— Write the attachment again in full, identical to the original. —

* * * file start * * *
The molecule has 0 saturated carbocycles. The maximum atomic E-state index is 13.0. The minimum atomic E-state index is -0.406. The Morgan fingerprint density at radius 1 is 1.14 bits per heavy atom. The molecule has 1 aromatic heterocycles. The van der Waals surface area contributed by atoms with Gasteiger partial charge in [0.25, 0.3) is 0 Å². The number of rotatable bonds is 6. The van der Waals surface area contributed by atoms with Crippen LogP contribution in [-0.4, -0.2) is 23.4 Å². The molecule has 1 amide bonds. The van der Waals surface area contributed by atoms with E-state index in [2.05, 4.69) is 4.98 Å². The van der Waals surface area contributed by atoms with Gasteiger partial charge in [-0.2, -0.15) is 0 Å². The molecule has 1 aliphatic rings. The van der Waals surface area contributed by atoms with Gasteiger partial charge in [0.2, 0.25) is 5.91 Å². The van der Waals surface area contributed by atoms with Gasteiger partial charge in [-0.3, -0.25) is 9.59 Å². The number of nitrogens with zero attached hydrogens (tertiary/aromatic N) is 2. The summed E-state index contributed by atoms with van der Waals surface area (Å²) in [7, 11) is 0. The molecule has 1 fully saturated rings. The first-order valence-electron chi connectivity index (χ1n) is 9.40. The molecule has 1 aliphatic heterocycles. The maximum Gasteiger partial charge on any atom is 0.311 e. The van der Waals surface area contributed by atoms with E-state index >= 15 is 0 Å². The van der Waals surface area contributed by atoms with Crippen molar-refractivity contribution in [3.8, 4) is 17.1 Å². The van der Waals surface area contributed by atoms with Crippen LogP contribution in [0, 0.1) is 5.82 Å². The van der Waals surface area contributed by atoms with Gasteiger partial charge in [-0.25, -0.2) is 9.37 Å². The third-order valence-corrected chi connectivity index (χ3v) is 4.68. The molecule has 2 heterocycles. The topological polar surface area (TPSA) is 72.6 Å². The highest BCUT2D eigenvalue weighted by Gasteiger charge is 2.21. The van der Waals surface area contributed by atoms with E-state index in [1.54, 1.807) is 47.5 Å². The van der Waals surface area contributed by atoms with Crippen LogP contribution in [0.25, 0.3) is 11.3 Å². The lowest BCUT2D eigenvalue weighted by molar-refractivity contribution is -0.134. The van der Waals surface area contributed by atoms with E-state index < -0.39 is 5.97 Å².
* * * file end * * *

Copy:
The molecule has 0 saturated carbocycles. The maximum atomic E-state index is 13.0. The minimum atomic E-state index is -0.406. The Morgan fingerprint density at radius 1 is 1.14 bits per heavy atom. The molecule has 1 aromatic heterocycles. The van der Waals surface area contributed by atoms with Gasteiger partial charge in [0.25, 0.3) is 0 Å². The number of rotatable bonds is 6. The van der Waals surface area contributed by atoms with Crippen LogP contribution in [-0.4, -0.2) is 23.4 Å². The molecule has 1 amide bonds. The van der Waals surface area contributed by atoms with E-state index in [2.05, 4.69) is 4.98 Å². The van der Waals surface area contributed by atoms with Gasteiger partial charge in [-0.2, -0.15) is 0 Å². The molecule has 1 aliphatic rings. The van der Waals surface area contributed by atoms with Gasteiger partial charge in [0.2, 0.25) is 5.91 Å². The van der Waals surface area contributed by atoms with Gasteiger partial charge in [-0.3, -0.25) is 9.59 Å². The number of nitrogens with zero attached hydrogens (tertiary/aromatic N) is 2. The summed E-state index contributed by atoms with van der Waals surface area (Å²) in [7, 11) is 0. The molecule has 1 fully saturated rings. The first-order valence-electron chi connectivity index (χ1n) is 9.40. The molecule has 1 aliphatic heterocycles. The maximum Gasteiger partial charge on any atom is 0.311 e. The van der Waals surface area contributed by atoms with E-state index >= 15 is 0 Å². The van der Waals surface area contributed by atoms with Crippen molar-refractivity contribution in [3.8, 4) is 17.1 Å². The van der Waals surface area contributed by atoms with Crippen LogP contribution in [0, 0.1) is 5.82 Å². The van der Waals surface area contributed by atoms with Gasteiger partial charge in [-0.25, -0.2) is 9.37 Å². The third-order valence-corrected chi connectivity index (χ3v) is 4.68. The molecule has 2 heterocycles. The topological polar surface area (TPSA) is 72.6 Å². The highest BCUT2D eigenvalue weighted by Gasteiger charge is 2.21. The van der Waals surface area contributed by atoms with E-state index in [1.54, 1.807) is 47.5 Å². The van der Waals surface area contributed by atoms with Crippen LogP contribution in [0.25, 0.3) is 11.3 Å². The lowest BCUT2D eigenvalue weighted by molar-refractivity contribution is -0.134. The van der Waals surface area contributed by atoms with E-state index < -0.39 is 5.97 Å².